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Meta’s news blockade is the direct consequence of Bill C-18

The government’s poorly designed bill created this problem, and now they must fix it.

AUGUST 1 2023 — Today Meta began blocking Canadian news across their platforms in response to Bill C-18, The Online News Act. Both Meta and Google announced their plans for news blocking shortly after Bill C-18 passed in June 2023, and Google has indicated they may also begin blocking news later this year. Canadians and our news organizations now face the prospect of fewer clicks to Canadian news sites, less access to quality information, and no new funding for journalism – all because of C-18’s poorly designed structure.

“Bill C-18 has been a slow-motion catastrophe and Canadians are the ones paying the price, ” said OpenMedia Campaigns Director Matt Hatfield. “Tech platforms told the government for many months that if C-18 passed as written, they’d block news sharing. Now Meta is doing exactly what they said they would. Millions of Canadians will now lose access to a diverse range of news sources, without a single dollar of news funding being produced. That’s why we’re calling on the government to scrap this design of Bill C-18 and replace it with an independent funding model that serves ordinary people in Canada, instead of one that actually blocks our access to news sharing.”

“There’s going to be more pressure for Canadians to find their own way to quality news sources in the months ahead, particularly if Google joins Meta’s blockade,” continued Hatfield. “People should remember the open Internet still exists, and they can use alternate platforms and search engines other than Google and Meta, use a VPN to dodge the blocks, or visit the websites and apps of their favourite news outlets directly. That said, the market dominance that Meta and Google enjoy is a huge reason today’s decision is so impactful and disruptive, and we urge the government to reform our competition and privacy laws to encourage a less centralised Internet.”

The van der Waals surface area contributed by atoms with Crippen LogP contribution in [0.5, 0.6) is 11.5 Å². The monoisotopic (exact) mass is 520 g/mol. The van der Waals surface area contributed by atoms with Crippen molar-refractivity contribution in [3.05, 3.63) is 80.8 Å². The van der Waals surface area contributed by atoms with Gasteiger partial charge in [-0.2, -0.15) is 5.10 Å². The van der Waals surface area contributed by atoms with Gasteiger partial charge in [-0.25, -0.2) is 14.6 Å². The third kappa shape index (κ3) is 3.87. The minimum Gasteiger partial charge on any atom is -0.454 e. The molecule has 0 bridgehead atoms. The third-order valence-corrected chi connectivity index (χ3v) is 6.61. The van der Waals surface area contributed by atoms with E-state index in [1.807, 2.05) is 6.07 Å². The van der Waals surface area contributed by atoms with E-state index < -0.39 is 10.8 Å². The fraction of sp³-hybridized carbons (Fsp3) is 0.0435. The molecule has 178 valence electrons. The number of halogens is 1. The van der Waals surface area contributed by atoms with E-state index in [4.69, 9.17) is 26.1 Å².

Bill C-18 requires Google and Meta to pay media outlets for their users sharing news content on their platforms. Although positioned as a solution to Canada’s struggling news industry, the bill has been criticised for disproportionately supporting broadcast and large media outlets, and for giving platforms the ability to escape its effects by limiting the availability of news to Canadians on their platforms. 

Since May 2022, OpenMedia community members have sent over 13,000 messages to MPs, Senators, and the Department of Canadian Heritage calling for greater transparency and protections to support quality news in Canada in Bill C-18. OpenMedia will soon launch a new campaign to help community members participate in the CRTC’s public consultation. 


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